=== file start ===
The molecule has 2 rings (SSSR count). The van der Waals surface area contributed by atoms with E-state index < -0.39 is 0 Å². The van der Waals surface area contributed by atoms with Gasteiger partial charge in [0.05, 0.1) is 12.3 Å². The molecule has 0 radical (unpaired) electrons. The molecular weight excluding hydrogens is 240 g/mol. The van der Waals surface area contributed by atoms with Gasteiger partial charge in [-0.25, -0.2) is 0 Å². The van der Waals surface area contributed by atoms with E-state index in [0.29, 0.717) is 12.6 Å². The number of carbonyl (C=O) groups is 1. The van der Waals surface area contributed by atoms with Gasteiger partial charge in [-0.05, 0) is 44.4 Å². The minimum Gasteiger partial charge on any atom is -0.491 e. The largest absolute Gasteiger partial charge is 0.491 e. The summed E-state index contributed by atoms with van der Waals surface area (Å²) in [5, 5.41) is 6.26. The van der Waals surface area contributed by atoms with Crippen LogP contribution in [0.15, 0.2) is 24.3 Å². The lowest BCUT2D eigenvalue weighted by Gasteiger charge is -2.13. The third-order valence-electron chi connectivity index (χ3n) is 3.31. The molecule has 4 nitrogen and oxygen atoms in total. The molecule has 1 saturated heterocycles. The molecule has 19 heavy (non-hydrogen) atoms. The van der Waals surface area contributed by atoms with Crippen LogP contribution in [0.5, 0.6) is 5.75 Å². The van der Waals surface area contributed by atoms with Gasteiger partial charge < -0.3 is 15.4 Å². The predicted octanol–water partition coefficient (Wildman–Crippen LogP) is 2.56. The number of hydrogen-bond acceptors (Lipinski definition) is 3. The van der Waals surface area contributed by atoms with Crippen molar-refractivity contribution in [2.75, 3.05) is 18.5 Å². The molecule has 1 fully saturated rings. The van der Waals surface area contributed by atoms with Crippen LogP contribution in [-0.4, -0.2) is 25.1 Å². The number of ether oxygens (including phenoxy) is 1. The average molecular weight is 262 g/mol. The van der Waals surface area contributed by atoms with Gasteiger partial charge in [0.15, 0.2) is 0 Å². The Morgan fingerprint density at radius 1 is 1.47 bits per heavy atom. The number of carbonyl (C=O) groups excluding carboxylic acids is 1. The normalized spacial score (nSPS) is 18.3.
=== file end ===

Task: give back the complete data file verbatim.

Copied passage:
The molecule has 2 rings (SSSR count). The van der Waals surface area contributed by atoms with E-state index < -0.39 is 0 Å². The van der Waals surface area contributed by atoms with Gasteiger partial charge in [0.05, 0.1) is 12.3 Å². The molecule has 0 radical (unpaired) electrons. The molecular weight excluding hydrogens is 240 g/mol. The van der Waals surface area contributed by atoms with Gasteiger partial charge in [-0.25, -0.2) is 0 Å². The van der Waals surface area contributed by atoms with E-state index in [0.29, 0.717) is 12.6 Å². The number of carbonyl (C=O) groups is 1. The van der Waals surface area contributed by atoms with Gasteiger partial charge in [-0.05, 0) is 44.4 Å². The minimum Gasteiger partial charge on any atom is -0.491 e. The largest absolute Gasteiger partial charge is 0.491 e. The summed E-state index contributed by atoms with van der Waals surface area (Å²) in [5, 5.41) is 6.26. The van der Waals surface area contributed by atoms with Crippen LogP contribution in [0.15, 0.2) is 24.3 Å². The lowest BCUT2D eigenvalue weighted by Gasteiger charge is -2.13. The third-order valence-electron chi connectivity index (χ3n) is 3.31. The molecule has 4 nitrogen and oxygen atoms in total. The molecule has 1 saturated heterocycles. The molecule has 19 heavy (non-hydrogen) atoms. The van der Waals surface area contributed by atoms with Crippen LogP contribution in [0.5, 0.6) is 5.75 Å². The van der Waals surface area contributed by atoms with Gasteiger partial charge < -0.3 is 15.4 Å². The predicted octanol–water partition coefficient (Wildman–Crippen LogP) is 2.56. The number of hydrogen-bond acceptors (Lipinski definition) is 3. The van der Waals surface area contributed by atoms with Crippen molar-refractivity contribution in [2.75, 3.05) is 18.5 Å². The molecule has 1 fully saturated rings. The van der Waals surface area contributed by atoms with Crippen LogP contribution in [-0.4, -0.2) is 25.1 Å². The number of ether oxygens (including phenoxy) is 1. The average molecular weight is 262 g/mol. The van der Waals surface area contributed by atoms with Gasteiger partial charge in [0.15, 0.2) is 0 Å². The Morgan fingerprint density at radius 1 is 1.47 bits per heavy atom. The number of carbonyl (C=O) groups excluding carboxylic acids is 1. The normalized spacial score (nSPS) is 18.3.